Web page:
Two great interests share the life of the place—the University and Golf. The University is far from large, but it can boast of more famous men in proportion to its size than any other university in Great Britain. The quadrangle of St Mary's College has a quiet loveliness which attracts every one, and reminds the visitor of the Clarendon Press quadrangle at Oxford; and the steeple of the United College Chapel is of a simple beauty and perfect proportion unsurpassed—and not often equalled — by that of any piece of architecture either in England or on the Continent. The professors live—when they can—an enviable life of quiet study; and between them and the students the pleasantest relations subsist. Hundreds of men look back upon their academic days at St Andrews as by far the happiest in their lives. There they lie, far back in the happy fields of memory, a part of heaven rather than of earth, but every now and then carrying into the noise and hurry of the crowded street a wave of calm, a peace that hallows and soothes the fevered nerves, the bounding emotions, or the surging brain.

Golf is, however, the more permanent staple of the place. It is to golf that Andrew Bell most probably owes his moral education. Statements we print, moralities we utter, which the child learns by “heart” and repeats, have probably no effect whatever on the character; for there is no tertium quid, no mediating influence, by which they can cross over to the habitual thoughts and daily actions of a person; and it is these thoughts and actions that go to mould the coming man. But golf is in itself an education. It is an education of the highest value. It embodies and carries into practice one of the noblest arts—the art of living a good and healthy life. It trains to attention, to concentration, and to tranquillity. The player takes his stand in a condition of perfect balance : every power of body and mind, of nerve and muscle, is braced up, rallied to point, under the guidance of a single eye; the weapon is swung easily at the full stretch of the arm; it is slowly lifted, describes the largest possible circle, and descends with a concentration of sweep and force upon the ball, the whole ball, and nothing but the ball. The reflex action upon the consciousness of the player of a good stroke is probably more healthy and complete than any sense of virtue to which human mortal can in this life attain. The maxims : No zeal or hurry; act upon the largest circle; have a single eye; mind and body in perfect balance and free swing; the longest leverage you can find in your favour; never take your eye off your purpose, - these are surely as good maxims for living as any moral philosopher has yet been able to lay down. This presence of the maximum of thought with the minimum of anxiety,—this absolute freedom from care—this absorbing tranquillity,-approaches more nearly to the Greek idea of ataraxia than anything we possess in modern times. It is therefore the best preparation for the highest thinking—for that which is not to be attained by importunity and improbus labor, but which comes, if it comes at all, as a heaven-sent gift :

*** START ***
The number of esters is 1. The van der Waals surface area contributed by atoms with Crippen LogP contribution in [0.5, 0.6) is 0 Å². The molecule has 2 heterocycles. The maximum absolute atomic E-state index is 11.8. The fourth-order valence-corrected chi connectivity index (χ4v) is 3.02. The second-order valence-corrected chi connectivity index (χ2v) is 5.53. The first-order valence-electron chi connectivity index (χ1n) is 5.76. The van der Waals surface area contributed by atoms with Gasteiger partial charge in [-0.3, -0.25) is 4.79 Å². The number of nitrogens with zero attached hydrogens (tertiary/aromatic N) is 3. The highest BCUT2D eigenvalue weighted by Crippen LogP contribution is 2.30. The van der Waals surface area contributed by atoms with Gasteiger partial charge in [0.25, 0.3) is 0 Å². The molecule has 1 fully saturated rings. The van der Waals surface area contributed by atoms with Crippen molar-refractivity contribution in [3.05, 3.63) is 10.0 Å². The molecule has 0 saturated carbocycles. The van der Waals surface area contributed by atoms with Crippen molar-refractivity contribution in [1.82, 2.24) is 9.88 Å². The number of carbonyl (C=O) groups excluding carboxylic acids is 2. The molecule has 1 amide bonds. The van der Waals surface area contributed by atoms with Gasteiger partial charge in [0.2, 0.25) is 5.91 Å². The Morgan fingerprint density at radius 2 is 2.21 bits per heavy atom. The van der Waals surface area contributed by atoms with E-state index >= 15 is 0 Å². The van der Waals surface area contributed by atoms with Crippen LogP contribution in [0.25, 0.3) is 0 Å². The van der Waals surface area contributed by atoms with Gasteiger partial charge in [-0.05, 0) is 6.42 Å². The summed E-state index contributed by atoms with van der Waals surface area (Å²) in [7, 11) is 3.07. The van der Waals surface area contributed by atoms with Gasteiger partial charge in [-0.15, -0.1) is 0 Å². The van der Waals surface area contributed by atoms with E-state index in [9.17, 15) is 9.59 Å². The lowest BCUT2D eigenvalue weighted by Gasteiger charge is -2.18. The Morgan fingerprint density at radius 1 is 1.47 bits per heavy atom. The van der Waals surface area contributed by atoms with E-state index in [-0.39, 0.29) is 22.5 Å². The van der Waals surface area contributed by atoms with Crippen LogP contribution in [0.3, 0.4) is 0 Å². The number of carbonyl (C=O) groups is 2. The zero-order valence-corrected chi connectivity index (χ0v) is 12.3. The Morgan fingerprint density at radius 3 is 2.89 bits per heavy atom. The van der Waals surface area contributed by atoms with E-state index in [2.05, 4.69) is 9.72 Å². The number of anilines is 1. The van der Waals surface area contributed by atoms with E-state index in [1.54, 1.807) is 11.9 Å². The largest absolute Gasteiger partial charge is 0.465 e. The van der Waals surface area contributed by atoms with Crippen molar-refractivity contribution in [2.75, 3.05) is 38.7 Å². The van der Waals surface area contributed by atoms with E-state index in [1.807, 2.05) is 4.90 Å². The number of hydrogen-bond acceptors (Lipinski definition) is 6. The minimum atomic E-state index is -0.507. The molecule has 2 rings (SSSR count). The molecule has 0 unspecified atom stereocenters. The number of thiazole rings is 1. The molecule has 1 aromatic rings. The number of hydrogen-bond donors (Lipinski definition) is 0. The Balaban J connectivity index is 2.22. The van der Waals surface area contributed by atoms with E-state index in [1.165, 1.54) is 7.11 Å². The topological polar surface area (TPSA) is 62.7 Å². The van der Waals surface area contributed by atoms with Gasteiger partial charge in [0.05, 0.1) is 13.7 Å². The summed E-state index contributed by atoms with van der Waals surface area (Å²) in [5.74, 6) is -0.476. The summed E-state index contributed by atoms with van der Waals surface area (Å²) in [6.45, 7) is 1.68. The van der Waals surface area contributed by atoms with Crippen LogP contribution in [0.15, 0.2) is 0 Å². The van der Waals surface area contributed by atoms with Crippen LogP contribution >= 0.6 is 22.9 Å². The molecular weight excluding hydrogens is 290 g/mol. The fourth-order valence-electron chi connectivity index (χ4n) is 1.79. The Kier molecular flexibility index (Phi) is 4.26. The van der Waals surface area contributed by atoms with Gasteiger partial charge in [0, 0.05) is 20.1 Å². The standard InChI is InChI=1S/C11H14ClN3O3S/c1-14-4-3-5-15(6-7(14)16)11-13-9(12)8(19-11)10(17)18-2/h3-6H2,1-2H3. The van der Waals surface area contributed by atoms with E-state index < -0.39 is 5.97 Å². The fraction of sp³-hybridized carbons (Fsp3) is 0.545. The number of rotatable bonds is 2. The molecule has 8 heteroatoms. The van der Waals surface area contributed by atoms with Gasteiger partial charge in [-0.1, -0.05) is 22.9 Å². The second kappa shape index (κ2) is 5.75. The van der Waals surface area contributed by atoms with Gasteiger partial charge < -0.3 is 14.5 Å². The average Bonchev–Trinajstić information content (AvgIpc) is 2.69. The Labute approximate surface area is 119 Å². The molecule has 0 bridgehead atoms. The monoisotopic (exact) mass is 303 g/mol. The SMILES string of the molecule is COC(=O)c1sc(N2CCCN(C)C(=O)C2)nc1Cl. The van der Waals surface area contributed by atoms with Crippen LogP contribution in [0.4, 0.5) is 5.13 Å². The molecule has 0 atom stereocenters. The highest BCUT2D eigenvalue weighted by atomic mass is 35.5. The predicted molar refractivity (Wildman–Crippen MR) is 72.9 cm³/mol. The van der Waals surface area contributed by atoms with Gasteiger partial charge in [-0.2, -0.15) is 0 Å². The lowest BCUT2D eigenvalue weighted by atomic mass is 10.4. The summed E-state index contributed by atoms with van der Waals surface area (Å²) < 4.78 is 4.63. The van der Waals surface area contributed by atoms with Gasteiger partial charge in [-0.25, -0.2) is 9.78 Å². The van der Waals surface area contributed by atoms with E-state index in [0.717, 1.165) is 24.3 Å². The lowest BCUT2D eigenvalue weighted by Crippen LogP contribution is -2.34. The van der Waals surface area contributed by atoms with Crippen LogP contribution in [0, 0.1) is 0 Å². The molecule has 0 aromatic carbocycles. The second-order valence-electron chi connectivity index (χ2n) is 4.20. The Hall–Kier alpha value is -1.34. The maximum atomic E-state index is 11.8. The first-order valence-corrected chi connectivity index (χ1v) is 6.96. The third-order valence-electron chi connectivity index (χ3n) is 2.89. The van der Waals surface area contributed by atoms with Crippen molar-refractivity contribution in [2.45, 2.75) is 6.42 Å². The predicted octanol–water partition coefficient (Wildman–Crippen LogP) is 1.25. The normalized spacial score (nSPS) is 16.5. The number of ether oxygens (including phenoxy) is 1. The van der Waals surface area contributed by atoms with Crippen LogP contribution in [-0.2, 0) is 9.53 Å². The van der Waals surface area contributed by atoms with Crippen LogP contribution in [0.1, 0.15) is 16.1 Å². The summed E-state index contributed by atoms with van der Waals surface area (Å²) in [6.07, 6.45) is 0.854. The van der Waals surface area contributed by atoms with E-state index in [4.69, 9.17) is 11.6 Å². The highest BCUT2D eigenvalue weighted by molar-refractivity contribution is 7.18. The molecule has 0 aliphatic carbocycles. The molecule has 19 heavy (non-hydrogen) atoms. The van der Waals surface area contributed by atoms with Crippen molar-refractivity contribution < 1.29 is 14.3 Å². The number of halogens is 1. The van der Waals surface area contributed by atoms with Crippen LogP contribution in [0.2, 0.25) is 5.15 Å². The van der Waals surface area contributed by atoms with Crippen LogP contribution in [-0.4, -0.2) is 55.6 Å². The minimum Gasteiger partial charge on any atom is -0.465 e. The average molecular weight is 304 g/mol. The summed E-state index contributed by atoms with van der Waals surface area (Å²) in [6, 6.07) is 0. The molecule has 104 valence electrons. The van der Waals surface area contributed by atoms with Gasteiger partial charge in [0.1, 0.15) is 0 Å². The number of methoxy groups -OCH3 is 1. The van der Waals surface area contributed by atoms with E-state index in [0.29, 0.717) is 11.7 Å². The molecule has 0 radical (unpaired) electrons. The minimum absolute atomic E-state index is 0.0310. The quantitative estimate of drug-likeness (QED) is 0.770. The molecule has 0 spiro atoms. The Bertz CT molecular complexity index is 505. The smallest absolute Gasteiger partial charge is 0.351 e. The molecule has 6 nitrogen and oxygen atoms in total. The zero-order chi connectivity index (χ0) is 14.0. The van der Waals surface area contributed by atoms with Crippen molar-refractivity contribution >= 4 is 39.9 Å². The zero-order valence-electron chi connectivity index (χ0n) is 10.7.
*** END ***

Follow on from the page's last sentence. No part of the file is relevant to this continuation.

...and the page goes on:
" Und wer nicht denkt

Dem ist sie beschenkt

Er hat sie ohne Sorgen.” That some golfers do not rise to the highest heights of human perfection is no argument against the splendid qualities of the game, but only a proof that these players are men of arrested development-have been content with a mean, have considered it as a finality, and have never looked beyond. But in a world like this, the chief object in self-education should be to connect all